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Test your knowledge or someone else's with trivia questions about your favorite subject. Let's be realistic with the questions so everyone has a chance at answering them.

Moderators: Curt!, Pa

Post Mon Apr 16, 2007 2:03 pm

Posts: 903
Location: Hill City, Ks. USA

This isn't really motorcycle trivia, but I thought it was a pretty neat piece of trivia. This ought to be pretty easy for you machinists out there.

How do you sharpen a mill file?

Post Mon Apr 16, 2007 5:34 pm
Pa Site Admin

Posts: 5547
Location: Ohio USA

Now that is a good one Curt ! I usually just cleaned them out with a wire file brush. Once they dulled up, I tossed them in the scrap heap. I never really thought about re-sharpening them. This trivia question puzzles me greatly. There are so many types of file teeth arrangments, from fine to coarse, single straight pitch, to the same in dual cross cut pitch. I can't even imagine how sharpening them is done. I would love to hear the answer to this one for sure. I feel kind of stupid after near 40 years in the machine trades. :oops: Pa

Post Mon Apr 16, 2007 6:47 pm

Posts: 3010
Location: Central Illinois, USA
Strictly from the barnyard,
I find that a good blast with ALOX does wonders for dumpster finds,.. and if its really important, an HCl dip gives it a last hurrah.

To keep them cutting without loading up, strike them first upon some poolroom chalk. (And broken cues make great handles.)

Even when completely shot, it would be a waste to pitch something that could be ultimately sharpened into a fine blade or scraper.


Post Mon Apr 16, 2007 10:17 pm

Posts: 903
Location: Hill City, Ks. USA

There no limit to your depth of knowledge. The answer I was looking for is the Hydrochloric acid dip. You soak them in Hydrochloric acid for 5 minutes then rinse. The acid eats away the thinner metals first and leaves a sharp edge on your teeth. Works on almost all files. It also gets rid of buildup between the teeth. I was looking at some of my files the other day and thinking they needed the "treatment".

Post Mon Apr 16, 2007 11:15 pm

Posts: 1003
Location: Ojo Caliente,NM,USA
I like to bead blast them at about a 30 degree angle from the back side.

Post Tue Apr 17, 2007 3:49 am

Posts: 614
Location: Roxboro, North Carolina, U.S.A.

Never throw the old ones out. Like Cotten said, they will sharpen right up to a fine knife blade. My wife and I participate in 18th Century Living History, when work allows (not much of that lately), and some of the finest hand-made knives we see are from old files. The only free metal available to the colonies (under the Crown) were scrap saw blades and old files. The made all kinds of knives. It takes a bit of tempering to get the file to be less brittle. Some even temper the sharp edge by cooling with clay. I'm not a metalurgist, or even know how metal changes with tempering. But, files are some of the most useful objects, even after worn out. Remember, I'm a packrat.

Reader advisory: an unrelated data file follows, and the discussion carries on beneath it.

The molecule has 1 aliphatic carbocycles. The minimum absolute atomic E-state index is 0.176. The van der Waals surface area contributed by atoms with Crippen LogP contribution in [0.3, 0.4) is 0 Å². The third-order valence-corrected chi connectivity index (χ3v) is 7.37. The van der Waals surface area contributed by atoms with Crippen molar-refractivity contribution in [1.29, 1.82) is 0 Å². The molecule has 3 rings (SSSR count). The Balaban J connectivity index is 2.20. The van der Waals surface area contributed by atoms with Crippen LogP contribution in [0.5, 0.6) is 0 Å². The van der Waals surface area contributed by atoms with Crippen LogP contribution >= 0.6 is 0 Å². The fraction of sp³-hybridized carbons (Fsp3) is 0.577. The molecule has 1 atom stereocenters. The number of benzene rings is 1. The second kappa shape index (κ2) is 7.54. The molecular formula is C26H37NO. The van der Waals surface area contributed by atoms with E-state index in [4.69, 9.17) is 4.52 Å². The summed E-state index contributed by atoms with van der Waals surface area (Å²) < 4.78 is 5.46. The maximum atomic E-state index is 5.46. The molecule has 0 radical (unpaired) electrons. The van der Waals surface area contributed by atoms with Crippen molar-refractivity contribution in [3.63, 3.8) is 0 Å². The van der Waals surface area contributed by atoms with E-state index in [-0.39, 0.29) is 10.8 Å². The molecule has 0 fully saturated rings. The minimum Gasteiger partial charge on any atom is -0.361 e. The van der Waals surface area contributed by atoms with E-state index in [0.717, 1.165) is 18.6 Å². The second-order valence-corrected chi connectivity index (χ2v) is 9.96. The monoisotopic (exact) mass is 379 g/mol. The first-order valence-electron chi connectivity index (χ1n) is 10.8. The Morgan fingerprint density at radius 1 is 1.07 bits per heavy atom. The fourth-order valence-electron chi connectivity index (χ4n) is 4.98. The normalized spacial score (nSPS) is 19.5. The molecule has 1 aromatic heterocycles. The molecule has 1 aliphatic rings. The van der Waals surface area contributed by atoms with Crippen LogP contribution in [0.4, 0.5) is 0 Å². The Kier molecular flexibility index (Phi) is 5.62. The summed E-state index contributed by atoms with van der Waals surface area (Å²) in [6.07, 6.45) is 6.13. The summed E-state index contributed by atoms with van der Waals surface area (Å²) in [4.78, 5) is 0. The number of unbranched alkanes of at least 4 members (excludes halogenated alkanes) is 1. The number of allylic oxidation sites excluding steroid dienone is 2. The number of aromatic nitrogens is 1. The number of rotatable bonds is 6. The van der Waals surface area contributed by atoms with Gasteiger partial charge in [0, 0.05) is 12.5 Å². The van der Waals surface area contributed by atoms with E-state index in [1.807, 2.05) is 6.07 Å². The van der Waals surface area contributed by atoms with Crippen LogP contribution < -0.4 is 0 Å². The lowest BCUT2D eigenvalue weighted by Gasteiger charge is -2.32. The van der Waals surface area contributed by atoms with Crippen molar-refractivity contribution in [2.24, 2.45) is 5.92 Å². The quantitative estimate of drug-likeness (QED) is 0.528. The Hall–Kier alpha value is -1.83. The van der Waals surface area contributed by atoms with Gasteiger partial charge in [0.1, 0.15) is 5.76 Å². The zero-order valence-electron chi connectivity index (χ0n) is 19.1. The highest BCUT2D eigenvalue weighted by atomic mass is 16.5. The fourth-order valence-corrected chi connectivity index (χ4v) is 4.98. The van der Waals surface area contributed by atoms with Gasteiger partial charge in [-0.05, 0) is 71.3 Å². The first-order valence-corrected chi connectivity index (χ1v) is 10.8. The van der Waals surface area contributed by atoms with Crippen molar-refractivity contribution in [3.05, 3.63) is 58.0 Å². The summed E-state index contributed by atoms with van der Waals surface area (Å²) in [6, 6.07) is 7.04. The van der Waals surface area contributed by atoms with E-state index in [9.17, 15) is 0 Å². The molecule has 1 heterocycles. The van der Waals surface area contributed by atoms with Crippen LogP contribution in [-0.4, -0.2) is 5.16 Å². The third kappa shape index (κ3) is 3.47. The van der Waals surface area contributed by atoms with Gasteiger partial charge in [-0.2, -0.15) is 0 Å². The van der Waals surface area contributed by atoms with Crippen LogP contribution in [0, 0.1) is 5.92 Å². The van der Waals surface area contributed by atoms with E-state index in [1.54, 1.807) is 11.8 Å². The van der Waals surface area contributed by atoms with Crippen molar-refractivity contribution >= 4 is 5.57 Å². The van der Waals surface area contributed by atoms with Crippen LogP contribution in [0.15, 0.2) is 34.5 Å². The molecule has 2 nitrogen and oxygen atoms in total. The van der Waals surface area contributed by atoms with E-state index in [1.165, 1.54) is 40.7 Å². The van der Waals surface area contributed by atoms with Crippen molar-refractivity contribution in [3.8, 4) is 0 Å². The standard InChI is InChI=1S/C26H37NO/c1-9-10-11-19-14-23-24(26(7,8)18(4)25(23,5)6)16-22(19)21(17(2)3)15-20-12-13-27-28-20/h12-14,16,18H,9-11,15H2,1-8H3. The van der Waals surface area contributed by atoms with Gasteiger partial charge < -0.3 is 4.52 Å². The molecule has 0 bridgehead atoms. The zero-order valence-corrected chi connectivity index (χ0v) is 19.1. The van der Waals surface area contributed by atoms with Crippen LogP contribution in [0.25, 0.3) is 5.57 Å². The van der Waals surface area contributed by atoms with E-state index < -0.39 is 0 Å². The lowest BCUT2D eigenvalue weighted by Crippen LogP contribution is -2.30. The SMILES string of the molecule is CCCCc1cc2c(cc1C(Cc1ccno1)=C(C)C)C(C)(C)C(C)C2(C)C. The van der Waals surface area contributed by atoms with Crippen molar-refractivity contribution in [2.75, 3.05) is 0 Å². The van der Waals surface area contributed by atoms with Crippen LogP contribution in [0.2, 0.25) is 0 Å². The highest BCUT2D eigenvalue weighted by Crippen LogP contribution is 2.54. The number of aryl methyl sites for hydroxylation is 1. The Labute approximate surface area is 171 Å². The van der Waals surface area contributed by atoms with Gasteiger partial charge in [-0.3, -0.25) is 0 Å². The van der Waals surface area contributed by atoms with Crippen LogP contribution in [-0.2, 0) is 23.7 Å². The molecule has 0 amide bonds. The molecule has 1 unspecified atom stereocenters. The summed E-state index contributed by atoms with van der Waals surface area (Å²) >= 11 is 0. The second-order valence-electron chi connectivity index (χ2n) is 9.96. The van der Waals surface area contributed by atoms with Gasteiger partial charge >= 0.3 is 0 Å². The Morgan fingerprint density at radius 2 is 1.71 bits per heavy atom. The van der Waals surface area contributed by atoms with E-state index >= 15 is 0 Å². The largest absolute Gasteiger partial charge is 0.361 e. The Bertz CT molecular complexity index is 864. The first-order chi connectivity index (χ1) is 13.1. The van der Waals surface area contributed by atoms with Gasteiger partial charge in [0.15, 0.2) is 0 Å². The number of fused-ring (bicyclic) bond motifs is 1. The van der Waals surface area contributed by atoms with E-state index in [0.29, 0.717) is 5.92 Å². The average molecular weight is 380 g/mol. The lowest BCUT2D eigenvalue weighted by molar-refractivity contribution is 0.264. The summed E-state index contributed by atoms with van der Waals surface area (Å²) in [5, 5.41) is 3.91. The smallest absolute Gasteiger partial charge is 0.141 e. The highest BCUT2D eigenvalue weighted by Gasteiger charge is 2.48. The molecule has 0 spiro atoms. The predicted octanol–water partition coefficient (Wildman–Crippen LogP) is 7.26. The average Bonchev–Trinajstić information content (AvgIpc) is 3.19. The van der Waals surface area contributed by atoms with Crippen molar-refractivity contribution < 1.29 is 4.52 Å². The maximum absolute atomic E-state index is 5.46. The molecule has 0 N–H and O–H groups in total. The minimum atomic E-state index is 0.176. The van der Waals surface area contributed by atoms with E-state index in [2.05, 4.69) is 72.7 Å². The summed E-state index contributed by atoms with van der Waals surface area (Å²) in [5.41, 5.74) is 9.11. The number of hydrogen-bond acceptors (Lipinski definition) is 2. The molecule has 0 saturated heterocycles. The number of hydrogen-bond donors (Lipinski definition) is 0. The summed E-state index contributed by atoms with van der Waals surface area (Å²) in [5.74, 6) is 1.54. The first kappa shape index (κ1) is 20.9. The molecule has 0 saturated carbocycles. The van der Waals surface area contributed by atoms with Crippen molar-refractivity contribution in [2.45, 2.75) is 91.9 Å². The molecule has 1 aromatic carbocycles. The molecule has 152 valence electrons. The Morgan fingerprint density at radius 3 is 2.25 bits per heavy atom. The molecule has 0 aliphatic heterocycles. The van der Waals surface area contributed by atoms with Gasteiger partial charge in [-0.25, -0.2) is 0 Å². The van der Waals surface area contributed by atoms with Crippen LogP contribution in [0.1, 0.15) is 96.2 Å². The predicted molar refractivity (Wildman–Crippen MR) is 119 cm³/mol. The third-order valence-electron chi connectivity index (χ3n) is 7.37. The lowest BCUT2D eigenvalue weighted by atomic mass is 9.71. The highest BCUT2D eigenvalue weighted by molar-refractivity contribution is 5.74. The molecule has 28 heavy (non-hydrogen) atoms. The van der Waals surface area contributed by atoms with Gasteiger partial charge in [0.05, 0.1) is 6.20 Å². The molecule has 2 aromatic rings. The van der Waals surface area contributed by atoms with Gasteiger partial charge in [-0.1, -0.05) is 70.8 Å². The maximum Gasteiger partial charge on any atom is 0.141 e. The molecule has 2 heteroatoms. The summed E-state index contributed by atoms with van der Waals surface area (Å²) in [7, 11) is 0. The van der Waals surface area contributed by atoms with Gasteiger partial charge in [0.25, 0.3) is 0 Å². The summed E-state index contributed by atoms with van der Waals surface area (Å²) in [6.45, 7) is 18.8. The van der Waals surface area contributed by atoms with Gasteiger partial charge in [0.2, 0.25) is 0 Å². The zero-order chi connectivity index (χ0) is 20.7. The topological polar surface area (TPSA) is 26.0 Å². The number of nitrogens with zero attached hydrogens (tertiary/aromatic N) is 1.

Sorry for getting off topic.


Post Tue Apr 17, 2007 5:45 am
Pa Site Admin

Posts: 5547
Location: Ohio USA

Some pretty interesting reclaimation technics !! Tossing them in the scrap isn't throwing them out fellas. It is called recycling them. They manage to return as something else sooner or later. I made some spear heads from a few years ago. As Jack said though.......the metal is brittle. Definately got to soften them a bit up for those. Use of the corrosives is real interesting. I have a few favorite files that I wouldn't mind preserving. Like the pool cue chock idea a s well. Aluminum loads a file up quickly. Before you know it, you tear up the surface of the aluminum you are working because of the rapid build up. Anyone know how they sharpen new files ? Pa

Post Fri Apr 20, 2007 8:23 pm

Posts: 607
Location: Menomonie, Wisconsin, USA
I'll never forget the ass chewin I got from my grandad 40 years ago when he caught me using a file and holding it with my bare hands. The salt from your sweat can cause them to rust and he was an old railroad man. He got the point across that you should always be wearing leather gloves when using a file. Jerry

Post Fri Apr 20, 2007 9:40 pm

Posts: 1642
Location: Interlaken, NY USA

Thanks for the tips guys, I like the chalk one, as it seems the file always loads up and scratches just when I'm getting a nice finish. I'm always on the lookout for files at yard sales, just my opinion, but they don't seem to make them like they used to.
Dr. scrounging Dick

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